Original PDF available at: https://onlinelibrary.wiley.com/doi/epdf/10.1002/ar.10185
Relationship of Acupuncture Points and Meridians to Connective Tissue Planes
Acupuncture meridians traditionally are believed to constitute channels connecting the surface of the body to internal organs. We hypothesize that the network of acupuncture points and meridians can be viewed as a representation ofthe network formed by interstitial connective tissue. This hypothesis is supported by ultrasound images showing connective tissue cleavage planes at acupuncture points in normal human subjects. To test this hypothesis, we mapped acupuncture points in serial gross anatomical sections through the human arm. We found an 80% correspondence between the sites of acupuncture points and the location of intermuscular or intramuscular connective tissue planes in post mortem tissue sections. We propose that the anatomical relationship of acupuncture points and meridians to connective tissue planes is relevant to acupuncture’s mechanism of action and suggests a potentially important integrative role for interstitial connective tissue. Anat Rec (New Anat) 269:257–265, 2002.© 2002 Wiley-Liss, Inc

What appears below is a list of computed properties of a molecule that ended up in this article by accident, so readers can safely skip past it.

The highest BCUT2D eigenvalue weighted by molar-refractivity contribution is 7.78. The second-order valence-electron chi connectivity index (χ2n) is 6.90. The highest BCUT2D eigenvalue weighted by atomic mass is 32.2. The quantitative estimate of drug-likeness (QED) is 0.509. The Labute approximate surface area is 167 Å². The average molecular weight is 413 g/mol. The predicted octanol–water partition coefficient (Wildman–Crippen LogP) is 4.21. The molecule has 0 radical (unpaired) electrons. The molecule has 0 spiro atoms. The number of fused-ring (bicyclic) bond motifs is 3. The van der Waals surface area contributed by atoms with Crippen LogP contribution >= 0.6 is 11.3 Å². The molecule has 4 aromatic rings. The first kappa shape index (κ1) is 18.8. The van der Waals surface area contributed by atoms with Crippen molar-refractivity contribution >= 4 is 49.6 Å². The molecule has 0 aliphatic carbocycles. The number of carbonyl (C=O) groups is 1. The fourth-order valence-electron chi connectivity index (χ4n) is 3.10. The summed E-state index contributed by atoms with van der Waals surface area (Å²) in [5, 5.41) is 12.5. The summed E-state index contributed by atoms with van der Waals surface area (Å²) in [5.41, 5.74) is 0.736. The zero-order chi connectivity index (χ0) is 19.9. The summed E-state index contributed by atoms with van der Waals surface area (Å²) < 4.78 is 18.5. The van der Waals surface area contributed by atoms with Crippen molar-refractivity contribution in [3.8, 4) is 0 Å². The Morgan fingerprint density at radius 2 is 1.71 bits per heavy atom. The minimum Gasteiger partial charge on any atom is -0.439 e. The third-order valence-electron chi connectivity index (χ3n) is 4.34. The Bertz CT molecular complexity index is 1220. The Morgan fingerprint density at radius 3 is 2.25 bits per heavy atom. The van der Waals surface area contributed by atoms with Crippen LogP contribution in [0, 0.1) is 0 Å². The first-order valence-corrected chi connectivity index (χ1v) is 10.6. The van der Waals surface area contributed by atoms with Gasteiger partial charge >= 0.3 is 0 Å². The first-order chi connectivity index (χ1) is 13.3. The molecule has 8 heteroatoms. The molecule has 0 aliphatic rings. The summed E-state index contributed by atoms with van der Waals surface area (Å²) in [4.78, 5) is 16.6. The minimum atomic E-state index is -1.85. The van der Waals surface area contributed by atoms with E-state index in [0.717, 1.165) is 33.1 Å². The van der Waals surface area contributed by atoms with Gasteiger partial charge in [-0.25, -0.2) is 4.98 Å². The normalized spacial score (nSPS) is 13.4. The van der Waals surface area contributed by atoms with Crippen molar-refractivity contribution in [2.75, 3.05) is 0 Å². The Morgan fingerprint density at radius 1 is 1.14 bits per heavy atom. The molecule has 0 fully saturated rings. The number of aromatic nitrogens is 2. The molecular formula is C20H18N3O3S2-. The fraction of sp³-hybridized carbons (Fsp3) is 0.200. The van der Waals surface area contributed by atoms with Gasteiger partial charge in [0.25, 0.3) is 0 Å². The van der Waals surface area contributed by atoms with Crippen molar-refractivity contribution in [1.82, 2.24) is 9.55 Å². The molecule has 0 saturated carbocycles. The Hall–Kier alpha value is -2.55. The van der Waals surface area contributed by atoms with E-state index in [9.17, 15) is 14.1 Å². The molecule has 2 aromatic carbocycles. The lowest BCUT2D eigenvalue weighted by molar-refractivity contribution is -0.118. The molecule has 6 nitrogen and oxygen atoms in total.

During acupuncture treatments, fineneedles traditionally are inserted at specific locations of the body known as acupuncture points. According to classic Chinese theory, acupuncture points are linked together in a net-work of “meridians” running longitu-dinally along the surface of the body(Figure 1). Despite considerable efforts to understand the anatomy and physiology of acupuncture points and meridians, the definition and characterization of these structures remains elusive (NIH Consensus Statement,1997). The goal of this article is to present evidence supporting a conceptual model linking traditional Chinese acupuncture theory with conventional anatomy. We hypothesize that the network of acupuncture points andmeridians can be viewed as a representation of the network formed by
Despite considerable efforts to understand the anatomy and physiology of acupuncture points and meridians, the definition and characterization of these structures remains elusive.
interstitial connective tissue and that this relationship is relevant to acupuncture’s therapeutic mechanism.
Acupuncture meridians are traditionally thought to represent “channels” through which flows “meridian qi” (Kaptchuk, 2000). Although the con-cept of meridian qi has no known physiological equivalent, terms usedin acupuncture texts to describe the more general term “qi” evoke dy-namic processes such as communication, movement, or energy exchange (O’Connor and Bensky, 1981). Disruption of the meridian channel network is believed to be associated with disease, and needling of acupuncture points isthought to be a way to access and influence this system (Cheng, 1987).